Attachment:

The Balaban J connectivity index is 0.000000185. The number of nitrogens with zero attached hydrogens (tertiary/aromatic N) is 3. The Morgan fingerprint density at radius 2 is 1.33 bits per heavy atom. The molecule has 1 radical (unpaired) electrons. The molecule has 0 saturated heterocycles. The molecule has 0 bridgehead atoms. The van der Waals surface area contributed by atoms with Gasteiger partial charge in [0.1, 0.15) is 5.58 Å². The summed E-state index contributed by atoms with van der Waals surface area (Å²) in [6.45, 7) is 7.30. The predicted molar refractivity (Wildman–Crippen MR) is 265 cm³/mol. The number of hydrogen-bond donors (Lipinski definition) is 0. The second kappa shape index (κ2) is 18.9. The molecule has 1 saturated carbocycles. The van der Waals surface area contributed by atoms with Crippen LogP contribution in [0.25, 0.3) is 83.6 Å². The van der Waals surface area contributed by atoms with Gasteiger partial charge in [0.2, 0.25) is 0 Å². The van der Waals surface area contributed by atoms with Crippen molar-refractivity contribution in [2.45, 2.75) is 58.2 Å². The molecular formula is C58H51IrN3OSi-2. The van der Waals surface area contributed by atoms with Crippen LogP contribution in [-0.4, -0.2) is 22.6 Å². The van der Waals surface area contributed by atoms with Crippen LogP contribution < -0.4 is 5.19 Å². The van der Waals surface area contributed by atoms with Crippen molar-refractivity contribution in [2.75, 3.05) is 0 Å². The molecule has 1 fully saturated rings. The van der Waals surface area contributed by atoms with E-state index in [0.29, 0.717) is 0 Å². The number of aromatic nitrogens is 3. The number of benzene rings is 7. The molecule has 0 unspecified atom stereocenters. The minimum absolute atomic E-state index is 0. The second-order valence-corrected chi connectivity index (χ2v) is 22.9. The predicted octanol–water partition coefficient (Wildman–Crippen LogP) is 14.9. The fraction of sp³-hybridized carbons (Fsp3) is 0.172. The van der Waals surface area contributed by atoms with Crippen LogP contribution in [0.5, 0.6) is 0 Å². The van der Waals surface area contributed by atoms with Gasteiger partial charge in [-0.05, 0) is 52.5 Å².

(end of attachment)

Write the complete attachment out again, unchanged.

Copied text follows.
The Balaban J connectivity index is 0.000000185. The number of nitrogens with zero attached hydrogens (tertiary/aromatic N) is 3. The Morgan fingerprint density at radius 2 is 1.33 bits per heavy atom. The molecule has 1 radical (unpaired) electrons. The molecule has 0 saturated heterocycles. The molecule has 0 bridgehead atoms. The van der Waals surface area contributed by atoms with Gasteiger partial charge in [0.1, 0.15) is 5.58 Å². The summed E-state index contributed by atoms with van der Waals surface area (Å²) in [6.45, 7) is 7.30. The predicted molar refractivity (Wildman–Crippen MR) is 265 cm³/mol. The number of hydrogen-bond donors (Lipinski definition) is 0. The second kappa shape index (κ2) is 18.9. The molecule has 1 saturated carbocycles. The van der Waals surface area contributed by atoms with Crippen LogP contribution in [0.25, 0.3) is 83.6 Å². The van der Waals surface area contributed by atoms with Gasteiger partial charge in [0.2, 0.25) is 0 Å². The van der Waals surface area contributed by atoms with Crippen molar-refractivity contribution in [2.45, 2.75) is 58.2 Å². The molecular formula is C58H51IrN3OSi-2. The van der Waals surface area contributed by atoms with Crippen LogP contribution in [-0.4, -0.2) is 22.6 Å². The van der Waals surface area contributed by atoms with Crippen LogP contribution < -0.4 is 5.19 Å². The van der Waals surface area contributed by atoms with Crippen molar-refractivity contribution in [2.75, 3.05) is 0 Å². The molecule has 1 fully saturated rings. The van der Waals surface area contributed by atoms with E-state index in [0.29, 0.717) is 0 Å². The number of aromatic nitrogens is 3. The number of benzene rings is 7. The molecule has 0 unspecified atom stereocenters. The minimum absolute atomic E-state index is 0. The second-order valence-corrected chi connectivity index (χ2v) is 22.9. The predicted octanol–water partition coefficient (Wildman–Crippen LogP) is 14.9. The fraction of sp³-hybridized carbons (Fsp3) is 0.172. The van der Waals surface area contributed by atoms with Crippen LogP contribution in [0.5, 0.6) is 0 Å². The van der Waals surface area contributed by atoms with Gasteiger partial charge in [-0.05, 0) is 52.5 Å².